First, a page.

Apple picking season is right around the corner, time to brush up on how to tell when apples are ripe and ready to pick.
I know it’s alarming when apples start dropping, but having several apples fall before they are actually ripe for picking is normal. Do not be alarmed and feel that you need to harvest the entire tree right away. In fact, not all of your apples will be ready at the same time. Typically apples along the outer edges of the tree will ripen before those towards the center of the tree.
Ideally, you would pick apples on more than one day, covering a span of one to two weeks. Picking in this manner will ensure you get consistently ripe apples, but it is not necessarily the most efficient way of picking.
If you’d like to have one large pick in order to make juice, apples sauce, preserves or confectioneries, it’s okay to have a mix of overripe, underripe and just right apples. For this type of picking, you want to pick when the majority of apples are perfectly ripe.
Here are five tips from the Prairie Fruit Cookbook on how to tell if your apples are ripe for picking.
Knowing the variety of apple you have can help you narrow down when you should start to consider whether or not your apples need picking. Apples and crab apples can typically be classified as early summer (July to mid August), mid-summer (mid-August to early September) or fall apples (mid-September to October).
If you don’t know the variety, no problem, there are plenty of other ways to judge ripeness. Just don’t be swayed by whether or not your neighbours are picking their apple tree. You may have a different variety and just because they’re picking, doesn’t mean you should!
Start keeping tabs on your apple tree and soon you’ll get a sense of when your apples are typically ready to harvest. Although, some years there can be up to 3 to 4 week differences in harvest times.
Did you know that some apples are best when picked after a frost? You bet! These red fall apples (variety may be a Haralson or Frostbite from the Univeristy of Minnesota) are super sweet and store really well, but aren’t harvested until mid-October.
These Goodland apples are often ready towards late August. They should be yellow with a blush of red.
These rescue crab apples are one of the first to ripen in early August. The ones here are over ripe and have become grainy, but still good for juicing.
Look carefully at the color of your apples, especially the base or ground color – it may be green, creamy or yellow. Watch it change as the apples mature and wait for the entire apple to change. Unless you have a green apple variety like Granny Smith, most apples will turn a softer shade of green or even a creamy yellow when they’re fully ripe.
Here’s what our Prairie Sensation apples look like in early July. They’re a good size and have the start of a red blush, but the base color is much too green.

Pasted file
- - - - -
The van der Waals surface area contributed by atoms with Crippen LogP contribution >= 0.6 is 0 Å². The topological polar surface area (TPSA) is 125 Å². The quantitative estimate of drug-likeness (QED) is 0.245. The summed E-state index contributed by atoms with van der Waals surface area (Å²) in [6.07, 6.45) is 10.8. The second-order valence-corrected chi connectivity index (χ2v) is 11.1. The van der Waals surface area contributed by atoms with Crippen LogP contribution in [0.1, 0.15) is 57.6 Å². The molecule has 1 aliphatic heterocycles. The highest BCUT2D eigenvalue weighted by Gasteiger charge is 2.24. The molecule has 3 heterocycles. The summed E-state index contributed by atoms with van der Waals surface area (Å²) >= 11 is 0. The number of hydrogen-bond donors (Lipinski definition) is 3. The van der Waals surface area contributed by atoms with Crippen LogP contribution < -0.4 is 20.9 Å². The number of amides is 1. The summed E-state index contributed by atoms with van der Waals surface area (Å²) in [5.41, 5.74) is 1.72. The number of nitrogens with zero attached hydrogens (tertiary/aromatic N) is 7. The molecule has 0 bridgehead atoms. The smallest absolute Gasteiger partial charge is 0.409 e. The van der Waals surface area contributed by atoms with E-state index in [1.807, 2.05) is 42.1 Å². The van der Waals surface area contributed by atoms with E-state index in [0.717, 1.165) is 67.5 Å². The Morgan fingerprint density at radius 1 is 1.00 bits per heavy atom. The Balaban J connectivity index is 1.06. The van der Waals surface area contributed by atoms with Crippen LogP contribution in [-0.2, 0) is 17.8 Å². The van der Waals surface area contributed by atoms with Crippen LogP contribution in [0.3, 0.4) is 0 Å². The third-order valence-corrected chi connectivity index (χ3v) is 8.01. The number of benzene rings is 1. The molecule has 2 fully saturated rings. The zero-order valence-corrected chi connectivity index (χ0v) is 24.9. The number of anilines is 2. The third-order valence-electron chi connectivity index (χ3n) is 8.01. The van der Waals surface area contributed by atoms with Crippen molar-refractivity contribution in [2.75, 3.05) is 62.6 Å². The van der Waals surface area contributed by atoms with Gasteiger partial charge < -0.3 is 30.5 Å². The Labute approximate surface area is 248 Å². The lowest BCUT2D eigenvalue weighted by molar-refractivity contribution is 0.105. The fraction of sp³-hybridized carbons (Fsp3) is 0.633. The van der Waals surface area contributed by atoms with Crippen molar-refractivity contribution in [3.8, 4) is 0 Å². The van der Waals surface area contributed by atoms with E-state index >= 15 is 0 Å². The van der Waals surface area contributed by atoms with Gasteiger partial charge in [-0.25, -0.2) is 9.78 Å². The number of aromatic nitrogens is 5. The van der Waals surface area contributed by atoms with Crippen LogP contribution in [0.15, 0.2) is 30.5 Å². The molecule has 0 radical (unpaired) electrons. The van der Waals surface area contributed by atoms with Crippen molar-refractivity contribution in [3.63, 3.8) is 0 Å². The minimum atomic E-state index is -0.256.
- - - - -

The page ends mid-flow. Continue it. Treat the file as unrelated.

In late August last year, this same apple variety looked like this. Quite a difference, but if you’re not patient enough, you’d miss out on this transformation and would assume you have a tart green apple instead of the sweet delicious red apple you could enjoy if you wait.
3. Ease of Separation from Tree
Ripe apples come off a tree quite easily – they don’t need to be tugged or pulled. Simply hold the bottom of the apple, lift it against the stem and twist. If it doesn’t come off easily, it’s not ripe.
Unless you have a crab apple or a tart apple variety, your apples should not be sour and make you make a face like my boy did when I asked him to “taste test” our unripe apples! It’s amazing how much sweeter your apples will become with a couple of days of sunshine.
5. Pip Color
Pick an apple and slice it open to see what color the pips or seeds are. A ripe apple, no matter what size or variety, will have dark brown pips. Here’s the pips in one of our apples that fell off the tree mid-July. Notice that one seed is just starting to turn brown while the two beside it are still white. Even though the apple fell off the tree, it is no where near being ripe enough to pick.
Keep testing and tasting your apples, after a couple of seasons, you’ll know just what to look for.
In the mood to pick some apples, but don’t have your own apple tree? Check out Fruit Share or similar fruit rescuing organizations throughout Manitoba, Canada and the US that match up people interested in picking fruit with people who have too much fruit in their back yard. Pick, share and enjoy the bounty!
Sign up to get articles by Getty delivered to your inbox. You’ll get recipes, practical tips and great food information like this. Getty is a Professional Home Economist, speaker and writer putting good food on tables and agendas. She is the author of Manitoba’s best-selling Prairie Fruit Cookbook, Founder of Fruit Share, a mom and veggie gardener.